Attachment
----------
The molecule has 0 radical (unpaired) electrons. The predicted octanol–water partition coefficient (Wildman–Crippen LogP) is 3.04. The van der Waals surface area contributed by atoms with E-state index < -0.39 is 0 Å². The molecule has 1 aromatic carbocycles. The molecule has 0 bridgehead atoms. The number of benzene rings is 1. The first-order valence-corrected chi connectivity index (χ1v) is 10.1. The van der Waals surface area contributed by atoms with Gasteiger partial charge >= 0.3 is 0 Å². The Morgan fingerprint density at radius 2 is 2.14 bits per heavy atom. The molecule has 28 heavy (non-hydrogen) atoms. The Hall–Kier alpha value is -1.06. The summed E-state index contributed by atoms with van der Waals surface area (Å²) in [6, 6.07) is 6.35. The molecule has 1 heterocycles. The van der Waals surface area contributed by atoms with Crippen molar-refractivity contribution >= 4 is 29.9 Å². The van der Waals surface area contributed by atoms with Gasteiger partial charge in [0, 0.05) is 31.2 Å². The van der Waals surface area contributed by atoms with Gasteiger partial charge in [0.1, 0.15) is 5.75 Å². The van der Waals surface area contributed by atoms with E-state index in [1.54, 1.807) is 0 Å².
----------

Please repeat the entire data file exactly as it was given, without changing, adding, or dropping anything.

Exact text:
The molecule has 0 radical (unpaired) electrons. The predicted octanol–water partition coefficient (Wildman–Crippen LogP) is 3.04. The van der Waals surface area contributed by atoms with E-state index < -0.39 is 0 Å². The molecule has 1 aromatic carbocycles. The molecule has 0 bridgehead atoms. The number of benzene rings is 1. The first-order valence-corrected chi connectivity index (χ1v) is 10.1. The van der Waals surface area contributed by atoms with Gasteiger partial charge >= 0.3 is 0 Å². The Morgan fingerprint density at radius 2 is 2.14 bits per heavy atom. The molecule has 28 heavy (non-hydrogen) atoms. The Hall–Kier alpha value is -1.06. The summed E-state index contributed by atoms with van der Waals surface area (Å²) in [6, 6.07) is 6.35. The molecule has 1 heterocycles. The van der Waals surface area contributed by atoms with Crippen molar-refractivity contribution >= 4 is 29.9 Å². The van der Waals surface area contributed by atoms with Gasteiger partial charge in [0, 0.05) is 31.2 Å². The van der Waals surface area contributed by atoms with Gasteiger partial charge in [0.1, 0.15) is 5.75 Å². The van der Waals surface area contributed by atoms with E-state index in [1.54, 1.807) is 0 Å².